For some honest gaming journalists, this year’s E3 was pretty disappointing. The games industry has never been in such flux, yet the showings at one of the biggest industry shows of the year were very samey – lots of ultraviolence, lots of cutscenes and not a lot in terms of innovation. It seems that in general the games world is in the doldrums.
In a way, it might just be everyone recovering from the storm of recent activity. Late 2011 and early 2012 brought an amazing cavalcade of big-ticket games: Skyrim, Saints Row 3, Battlefield 3, Call of Duty++, Batman: Arkham City, Star Wars the Old Republic, and Mass Effect 3 in a few short months, and Portal 2, LA Noire and Rage a little bit prior. The indie scene had a few big hits (Limbo, Bastion and Terraria). And now? It’s a little quiet.
Of course, EA are still keeping their death grip on retail and with the other hand trying to backhand Steam. If they had another two hands, it’d perhaps use one to try and save the allegedly drowning Star Wars The Old Republic, and the other to reassure everyone that everything is going according to plan. Nintendo are releasing the Wii U soon to perhaps corner the next generation console market (with a probably underpowered, slightly niche-y Wii upgrade). Microsoft and Sony are being coy about their next systems and not really addressing the threats from mobile gaming, cloud-based gaming and things like Steam Big Picture Mode. Even with places like Game going out of business, the big guys seem as keen as ever to play towards bricks-and-mortar retail.
Valve are putting their money on the table with regards to hardcore gaming with Counter-Strike: Global Offensive and DOTA 2, with nothing announced for anyone not deeply addicted to those games (and nothing new announced at all at E3). They seem to be diversifying into wearable computing, but to what end (and with whom), no-one’s quite sure. Updates have slowed with Team Fortress 2 (despite the Steam Workshop going ticketyboo) and seemingly almost stopped with Left 4 Dead 2.
Blizzard seem to be resting on their laurels. These laurels are made out of MOUNTAINS OF MONEY made from Diablo 3 and their ol’ faithful World of Warcraft. WoW will get an expansion soon (Mists of Panderia), but as far as I can tell, there’s no huge buzz for it (apart from the usual fans). The Starcraft series doesn’t seem to be getting much love. I think the next thing on their schedule might be more expansion packs, or maybe a teaser of “Titan”.
On the other side of the tracks, there’s always hope that the indie scene might invigorate gaming. Kickstarter has certainly kicked the pants of many an industry analyst. Multi-million dollar projects have been funded. And now… the chirping of crickets. Projects like the Double Fine Adventure were funded so well and so enthusiastically that they won’t be allowed to fail. A lot of adventure games have seen a revival via Kickstarter, but no-one has mentioned any new approaches to the old issues that contributed to the adventure games’ demise all those years ago. Will we get a fresh look on an old genre (Telltale Games have been trying to), or just a trip down Nostalgia Lane?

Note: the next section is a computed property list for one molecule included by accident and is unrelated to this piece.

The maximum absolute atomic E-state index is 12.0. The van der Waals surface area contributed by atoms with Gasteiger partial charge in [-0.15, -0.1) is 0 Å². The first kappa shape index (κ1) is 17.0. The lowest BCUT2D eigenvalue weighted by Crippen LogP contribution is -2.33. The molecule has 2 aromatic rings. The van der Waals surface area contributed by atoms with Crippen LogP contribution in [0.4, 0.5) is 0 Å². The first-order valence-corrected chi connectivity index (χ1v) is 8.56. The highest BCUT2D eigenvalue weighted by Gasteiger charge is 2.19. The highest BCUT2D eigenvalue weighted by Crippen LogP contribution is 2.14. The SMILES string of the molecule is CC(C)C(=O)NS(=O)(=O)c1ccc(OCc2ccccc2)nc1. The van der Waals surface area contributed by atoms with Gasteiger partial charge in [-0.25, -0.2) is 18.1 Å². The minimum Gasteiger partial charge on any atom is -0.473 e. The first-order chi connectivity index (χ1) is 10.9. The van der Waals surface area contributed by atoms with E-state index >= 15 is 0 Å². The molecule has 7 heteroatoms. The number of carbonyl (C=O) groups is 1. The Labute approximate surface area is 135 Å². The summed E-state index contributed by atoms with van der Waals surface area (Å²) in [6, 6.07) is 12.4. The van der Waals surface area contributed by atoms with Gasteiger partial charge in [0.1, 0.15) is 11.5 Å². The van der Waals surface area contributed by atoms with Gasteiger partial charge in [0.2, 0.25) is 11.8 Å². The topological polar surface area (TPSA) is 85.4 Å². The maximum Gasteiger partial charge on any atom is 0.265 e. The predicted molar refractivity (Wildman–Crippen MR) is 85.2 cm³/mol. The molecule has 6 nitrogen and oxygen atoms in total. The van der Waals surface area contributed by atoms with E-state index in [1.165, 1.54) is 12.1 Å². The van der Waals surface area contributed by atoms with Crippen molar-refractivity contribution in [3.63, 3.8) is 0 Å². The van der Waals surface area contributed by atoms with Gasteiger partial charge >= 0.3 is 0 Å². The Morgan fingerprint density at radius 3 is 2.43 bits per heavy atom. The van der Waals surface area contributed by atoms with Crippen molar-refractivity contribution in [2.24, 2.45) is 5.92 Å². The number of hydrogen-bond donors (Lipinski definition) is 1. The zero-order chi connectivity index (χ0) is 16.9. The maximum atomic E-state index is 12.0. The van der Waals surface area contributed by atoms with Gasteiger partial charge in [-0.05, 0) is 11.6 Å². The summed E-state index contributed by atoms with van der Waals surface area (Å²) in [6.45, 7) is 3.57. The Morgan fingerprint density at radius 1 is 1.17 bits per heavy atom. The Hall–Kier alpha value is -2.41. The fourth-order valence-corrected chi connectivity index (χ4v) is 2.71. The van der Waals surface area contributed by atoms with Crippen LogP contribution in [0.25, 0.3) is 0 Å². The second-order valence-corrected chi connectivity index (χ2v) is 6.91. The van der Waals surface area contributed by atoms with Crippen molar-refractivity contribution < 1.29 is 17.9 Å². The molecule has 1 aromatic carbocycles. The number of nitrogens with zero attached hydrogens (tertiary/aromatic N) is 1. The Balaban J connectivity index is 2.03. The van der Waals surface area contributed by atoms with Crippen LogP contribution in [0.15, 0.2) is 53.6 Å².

Another interesting effect is everyone’s nascent games are jumping onto Kickstarter and hoping for similar funding successes. But the Kickstarter site (and model) doesn’t lend well to a rush on this market. They intentionally limit the exposure of projects on the site and expect everyone to do their own marketing. Which is fair enough, but means they have to add their voice to the already loud marketplace dominated by triple A publishers. Also in the background, people are warily anticipating the First Big No-Show – a game that raises a lot of money and then disappears into the ether, or delivers a massive dud. Crowd-funding is a great industry shake-up, but may find trouble with its own footing as well.
The big name indies – which is a bit of an oxymoron, I know – have been a bit quiet. The recent Humble Indie Bundle has done extraordinarily well, but not with anything that is particularly new to the public. Minecraft development has slowed to a crawl, despite a team dedicated to it. Notch himself is working very slowly on 0x10C which has won the hearts and minds of github people, but it appears it’ll be a long time before it hits the hands of gamers. Chris Hecker has been handing out paid beta access to SpyParty at a very slow trickle. Which is probably the smart thing to do to scale things up appropriately and hammer out bugs, but there’s only so long you can be on everyone’s “Most Anticipated” list before it goes a bit sour (Half Life Episode 3 anyone?)
And to almost come full circle, Jonathan Blow has been very public recently. He’s been very angry about E3, and shown a bit of disdain for the games industry and its stagnation, whilst banging the drum for games to be an artform, but people don’t seem to have a good grip on what he means by it. Meanwhile his The Witness has been progressing slowly and steadily, but for his sake, I hope it’s gonna blow our art socks off.
So what now? I’m hoping this is a gear-change, the industry preparing to drive into newish territory. Computing power is steadily increasing across the board. Trade shows like E3 are losing their appeal, and hence, their importance. There are more markets and platforms to try out more ideas on, and it’s becoming cheaper and more easy to try to get the funding to do so. Programming a game means you can make anything you want. Anything. Hopefully it’s just a matter of time until we escape this current drudgery of military shooters and soul-less free-to-play mechanics.